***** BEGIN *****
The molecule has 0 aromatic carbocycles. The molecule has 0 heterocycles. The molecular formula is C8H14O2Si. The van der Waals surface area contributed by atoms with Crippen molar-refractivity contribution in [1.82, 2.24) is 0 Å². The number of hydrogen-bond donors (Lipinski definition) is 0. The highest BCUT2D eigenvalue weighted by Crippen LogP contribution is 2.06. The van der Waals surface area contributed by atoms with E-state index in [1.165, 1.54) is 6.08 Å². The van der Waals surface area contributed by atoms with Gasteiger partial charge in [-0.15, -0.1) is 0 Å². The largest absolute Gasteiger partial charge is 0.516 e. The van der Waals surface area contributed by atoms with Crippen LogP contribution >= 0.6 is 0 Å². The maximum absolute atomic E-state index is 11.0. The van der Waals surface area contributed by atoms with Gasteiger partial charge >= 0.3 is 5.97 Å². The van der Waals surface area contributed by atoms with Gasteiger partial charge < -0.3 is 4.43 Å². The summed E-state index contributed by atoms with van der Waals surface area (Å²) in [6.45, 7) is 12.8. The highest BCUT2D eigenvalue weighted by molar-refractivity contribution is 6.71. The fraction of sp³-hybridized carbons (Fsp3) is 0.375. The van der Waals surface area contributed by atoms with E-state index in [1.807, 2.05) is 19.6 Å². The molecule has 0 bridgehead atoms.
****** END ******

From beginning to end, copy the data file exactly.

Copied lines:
The molecule has 0 aromatic carbocycles. The molecule has 0 heterocycles. The molecular formula is C8H14O2Si. The van der Waals surface area contributed by atoms with Crippen molar-refractivity contribution in [1.82, 2.24) is 0 Å². The number of hydrogen-bond donors (Lipinski definition) is 0. The highest BCUT2D eigenvalue weighted by Crippen LogP contribution is 2.06. The van der Waals surface area contributed by atoms with E-state index in [1.165, 1.54) is 6.08 Å². The van der Waals surface area contributed by atoms with Gasteiger partial charge in [-0.15, -0.1) is 0 Å². The largest absolute Gasteiger partial charge is 0.516 e. The van der Waals surface area contributed by atoms with Crippen LogP contribution >= 0.6 is 0 Å². The maximum absolute atomic E-state index is 11.0. The van der Waals surface area contributed by atoms with Gasteiger partial charge >= 0.3 is 5.97 Å². The van der Waals surface area contributed by atoms with Gasteiger partial charge < -0.3 is 4.43 Å². The summed E-state index contributed by atoms with van der Waals surface area (Å²) in [6.45, 7) is 12.8. The highest BCUT2D eigenvalue weighted by molar-refractivity contribution is 6.71. The fraction of sp³-hybridized carbons (Fsp3) is 0.375. The van der Waals surface area contributed by atoms with E-state index in [1.807, 2.05) is 19.6 Å². The molecule has 0 bridgehead atoms.